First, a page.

Very sensible article there. Have you thought of how Malaysian or Malaysia government can do their part in cutting CO2 emission, based on current energy/fossil fuel dependency… would be interested to know 🙂

  3. Scott Thong Says:

    Hi michelle! Nice to see you drop by.

    Well, in my opinion, I’m not very convinced yet of the risks and negative effects posed by CO2 emissions. See these links for some about that:

    And in my not-so-well informed opinion, Malaysia’s vast palm oil industry is rightly being tapped for its biodiesel potential. The West can’t complain that it’s not safe to east when it’s our cars doing the consuming! But already, soy growers are lobbying to make palm oil biofuel non-tax exempt. We shall see how it turns out. If China starts buying our palm oil biofuel, we’re made!

    I think that’s a good thing. For environmental as well as economical and socio-political reasons, the we rely on fossil fuels, the better. The impact it would have on global warming is less strong ( and anyway does not concern me as much).

    Biofuels still require a lot of energy to fertilize, harvest and process. At least the carbon dioxide released by burning biofuels was captured from the atmosphere by the plants in the first place, so no net release takes place.

    I would love to own an affordable hybrid car. Hybrids switch to electricity when idling or at low speeds. Think of the fuel use, noise and air pollution reductions if all those conventional gasoline cars stuck in KL jams were replaced by hybrids and electrics! The idea of regenerative braking also appeals to my sense of adding up small gains.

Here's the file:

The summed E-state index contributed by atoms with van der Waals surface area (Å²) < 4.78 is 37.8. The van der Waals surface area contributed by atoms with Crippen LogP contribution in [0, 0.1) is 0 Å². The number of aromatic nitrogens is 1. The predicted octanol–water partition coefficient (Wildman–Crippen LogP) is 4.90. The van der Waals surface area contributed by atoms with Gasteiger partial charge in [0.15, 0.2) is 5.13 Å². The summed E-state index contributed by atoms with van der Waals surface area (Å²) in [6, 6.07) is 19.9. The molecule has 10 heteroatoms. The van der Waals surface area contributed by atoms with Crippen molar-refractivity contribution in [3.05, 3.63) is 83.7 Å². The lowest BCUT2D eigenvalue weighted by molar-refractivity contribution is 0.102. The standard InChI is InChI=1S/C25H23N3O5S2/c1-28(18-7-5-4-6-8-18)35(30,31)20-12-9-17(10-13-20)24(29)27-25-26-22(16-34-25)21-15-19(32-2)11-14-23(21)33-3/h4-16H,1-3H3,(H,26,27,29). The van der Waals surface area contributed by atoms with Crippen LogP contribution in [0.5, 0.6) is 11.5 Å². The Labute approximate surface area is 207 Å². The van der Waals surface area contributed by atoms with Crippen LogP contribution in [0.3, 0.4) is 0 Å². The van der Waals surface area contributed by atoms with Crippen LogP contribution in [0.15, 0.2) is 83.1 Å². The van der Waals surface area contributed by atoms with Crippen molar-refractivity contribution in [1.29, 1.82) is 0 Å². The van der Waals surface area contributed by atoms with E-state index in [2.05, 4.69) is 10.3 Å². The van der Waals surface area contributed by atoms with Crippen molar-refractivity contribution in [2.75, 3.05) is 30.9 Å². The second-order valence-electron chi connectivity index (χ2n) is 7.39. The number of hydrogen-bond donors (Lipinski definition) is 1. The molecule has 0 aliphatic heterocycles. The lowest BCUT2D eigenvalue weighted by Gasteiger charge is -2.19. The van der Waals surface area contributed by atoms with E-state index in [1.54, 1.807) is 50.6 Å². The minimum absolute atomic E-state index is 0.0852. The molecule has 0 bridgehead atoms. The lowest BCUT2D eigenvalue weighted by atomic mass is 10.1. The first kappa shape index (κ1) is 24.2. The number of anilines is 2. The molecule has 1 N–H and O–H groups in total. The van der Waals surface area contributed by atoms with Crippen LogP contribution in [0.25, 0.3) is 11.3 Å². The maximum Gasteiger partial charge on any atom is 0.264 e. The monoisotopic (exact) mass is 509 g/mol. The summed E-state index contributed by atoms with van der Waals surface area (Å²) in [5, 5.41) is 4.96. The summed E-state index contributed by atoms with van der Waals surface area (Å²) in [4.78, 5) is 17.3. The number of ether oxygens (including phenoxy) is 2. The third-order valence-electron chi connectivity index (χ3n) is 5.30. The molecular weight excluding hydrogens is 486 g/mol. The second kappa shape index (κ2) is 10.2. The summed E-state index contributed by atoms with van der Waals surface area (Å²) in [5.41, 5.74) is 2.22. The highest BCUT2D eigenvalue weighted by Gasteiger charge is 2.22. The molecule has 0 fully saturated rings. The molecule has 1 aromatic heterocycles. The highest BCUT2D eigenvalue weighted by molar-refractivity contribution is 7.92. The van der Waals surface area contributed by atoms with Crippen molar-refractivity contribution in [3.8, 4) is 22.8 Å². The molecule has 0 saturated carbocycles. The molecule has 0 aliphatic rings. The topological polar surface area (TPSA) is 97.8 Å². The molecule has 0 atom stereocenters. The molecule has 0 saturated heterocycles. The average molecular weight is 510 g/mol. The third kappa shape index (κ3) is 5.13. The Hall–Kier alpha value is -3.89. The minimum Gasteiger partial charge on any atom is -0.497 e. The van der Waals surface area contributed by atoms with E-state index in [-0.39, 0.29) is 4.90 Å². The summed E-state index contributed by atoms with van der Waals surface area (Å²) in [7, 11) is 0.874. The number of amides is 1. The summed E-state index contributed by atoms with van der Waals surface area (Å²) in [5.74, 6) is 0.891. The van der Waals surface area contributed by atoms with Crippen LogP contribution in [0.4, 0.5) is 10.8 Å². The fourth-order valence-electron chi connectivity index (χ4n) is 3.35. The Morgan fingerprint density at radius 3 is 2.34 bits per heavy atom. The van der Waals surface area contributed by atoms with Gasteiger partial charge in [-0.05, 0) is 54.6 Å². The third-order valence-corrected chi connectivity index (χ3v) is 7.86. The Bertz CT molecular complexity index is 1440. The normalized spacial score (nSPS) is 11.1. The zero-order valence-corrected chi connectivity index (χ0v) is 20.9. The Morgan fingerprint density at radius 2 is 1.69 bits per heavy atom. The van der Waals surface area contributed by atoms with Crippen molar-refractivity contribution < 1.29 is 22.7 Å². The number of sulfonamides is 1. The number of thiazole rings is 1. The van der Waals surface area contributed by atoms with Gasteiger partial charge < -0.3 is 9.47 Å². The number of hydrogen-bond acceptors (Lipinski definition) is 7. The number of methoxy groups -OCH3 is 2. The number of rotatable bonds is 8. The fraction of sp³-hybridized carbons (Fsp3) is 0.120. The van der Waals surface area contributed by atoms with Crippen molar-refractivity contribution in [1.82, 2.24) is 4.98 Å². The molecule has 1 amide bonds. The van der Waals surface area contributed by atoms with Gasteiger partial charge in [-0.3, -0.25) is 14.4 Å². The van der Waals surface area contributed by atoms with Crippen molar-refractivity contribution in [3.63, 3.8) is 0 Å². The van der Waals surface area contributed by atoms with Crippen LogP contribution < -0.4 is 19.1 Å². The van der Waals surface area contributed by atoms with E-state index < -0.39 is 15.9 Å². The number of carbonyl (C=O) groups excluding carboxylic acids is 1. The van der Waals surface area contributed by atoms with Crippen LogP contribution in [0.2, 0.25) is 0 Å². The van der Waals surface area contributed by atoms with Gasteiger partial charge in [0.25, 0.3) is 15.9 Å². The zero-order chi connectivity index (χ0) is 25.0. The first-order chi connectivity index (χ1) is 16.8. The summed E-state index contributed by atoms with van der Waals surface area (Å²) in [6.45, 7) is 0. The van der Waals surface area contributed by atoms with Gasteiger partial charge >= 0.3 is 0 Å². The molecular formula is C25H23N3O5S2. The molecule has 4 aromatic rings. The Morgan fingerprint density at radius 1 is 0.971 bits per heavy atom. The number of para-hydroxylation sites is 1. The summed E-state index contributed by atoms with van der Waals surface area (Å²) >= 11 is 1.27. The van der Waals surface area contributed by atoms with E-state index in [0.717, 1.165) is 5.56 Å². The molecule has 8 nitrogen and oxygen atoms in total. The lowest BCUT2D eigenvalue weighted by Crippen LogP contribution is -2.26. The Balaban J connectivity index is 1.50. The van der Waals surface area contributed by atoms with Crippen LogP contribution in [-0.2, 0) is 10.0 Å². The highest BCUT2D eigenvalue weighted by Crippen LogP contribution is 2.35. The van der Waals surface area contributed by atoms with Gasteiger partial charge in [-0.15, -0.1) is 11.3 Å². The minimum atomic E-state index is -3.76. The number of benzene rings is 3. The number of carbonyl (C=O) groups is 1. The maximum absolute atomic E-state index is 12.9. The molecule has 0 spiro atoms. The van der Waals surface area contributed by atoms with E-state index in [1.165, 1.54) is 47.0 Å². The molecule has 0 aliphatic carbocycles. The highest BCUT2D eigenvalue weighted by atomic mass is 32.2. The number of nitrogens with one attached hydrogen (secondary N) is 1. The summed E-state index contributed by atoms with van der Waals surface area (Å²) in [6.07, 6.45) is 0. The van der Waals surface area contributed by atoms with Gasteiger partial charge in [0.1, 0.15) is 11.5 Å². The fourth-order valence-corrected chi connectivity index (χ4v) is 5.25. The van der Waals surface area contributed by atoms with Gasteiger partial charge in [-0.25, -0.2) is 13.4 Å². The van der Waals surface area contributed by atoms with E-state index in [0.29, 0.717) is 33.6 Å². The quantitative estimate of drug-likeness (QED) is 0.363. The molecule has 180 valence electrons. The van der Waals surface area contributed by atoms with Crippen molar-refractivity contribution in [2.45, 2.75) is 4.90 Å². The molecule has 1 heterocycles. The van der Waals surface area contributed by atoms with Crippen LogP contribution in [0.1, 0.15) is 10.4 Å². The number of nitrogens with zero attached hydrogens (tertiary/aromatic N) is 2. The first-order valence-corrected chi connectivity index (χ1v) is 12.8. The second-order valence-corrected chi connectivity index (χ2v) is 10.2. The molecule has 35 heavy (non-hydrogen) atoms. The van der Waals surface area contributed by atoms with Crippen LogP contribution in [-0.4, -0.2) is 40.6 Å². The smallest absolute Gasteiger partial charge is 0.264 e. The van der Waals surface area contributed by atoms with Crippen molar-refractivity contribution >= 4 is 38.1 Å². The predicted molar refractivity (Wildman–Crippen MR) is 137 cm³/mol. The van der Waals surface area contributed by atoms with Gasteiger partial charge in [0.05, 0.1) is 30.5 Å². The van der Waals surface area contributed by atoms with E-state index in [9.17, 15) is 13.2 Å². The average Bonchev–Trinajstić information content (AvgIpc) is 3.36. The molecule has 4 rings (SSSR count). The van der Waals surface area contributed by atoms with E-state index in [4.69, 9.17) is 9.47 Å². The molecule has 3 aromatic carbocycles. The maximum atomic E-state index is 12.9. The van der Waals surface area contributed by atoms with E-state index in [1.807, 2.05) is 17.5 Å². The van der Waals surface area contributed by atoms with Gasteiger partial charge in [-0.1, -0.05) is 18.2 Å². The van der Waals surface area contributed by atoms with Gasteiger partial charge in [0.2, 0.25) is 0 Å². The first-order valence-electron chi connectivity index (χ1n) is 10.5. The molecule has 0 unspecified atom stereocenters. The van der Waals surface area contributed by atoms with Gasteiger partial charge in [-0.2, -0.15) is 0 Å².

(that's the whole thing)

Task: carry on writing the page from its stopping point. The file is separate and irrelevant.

Malaysia may be a tropical country with bright sunshine all year round, but that does not mean that solar power is viable by default. The extensive cloud cover and frequent rains make sunshine less continuous than one might expect in some area. Cloudless desert would be more suitable for solar farms.

    Malaysia already has hydroelectric energy. However, our infamous contract awarding process and work quality efficiency may hamper yet another mega-project. Something to keep in mind when considering any of the alternative energy projects.

    For nuclear power, well, IKIM had an opinion piece in The Star lately expressing concerns over the political and security impact in the region from Thailand’s plan to start a commercial reactor.

    I’m not so well informed about the potential of wind, wave and geothermal power in Malaysia. I’ll have to do more research, or someone point me to a suitable site. I can’t be the only Malaysian blogger who covers global warming and alternative energy, right?

    As for placing restrictions on carbon emissions, I think it’s unneccesary and counter-productive. And Badawi would agree with me. In the long run, I would place my bet and investment on improving existing technologies developing wholly new ones…

    Say, clean fusion that runs on plentiful boron-11 and does not produce radioactivity, which could solve all the world’s energy needs. Heck, at a mere USD 200 million, if I controlled a mega-corporation I’d seriously look into funding and patenting the technology.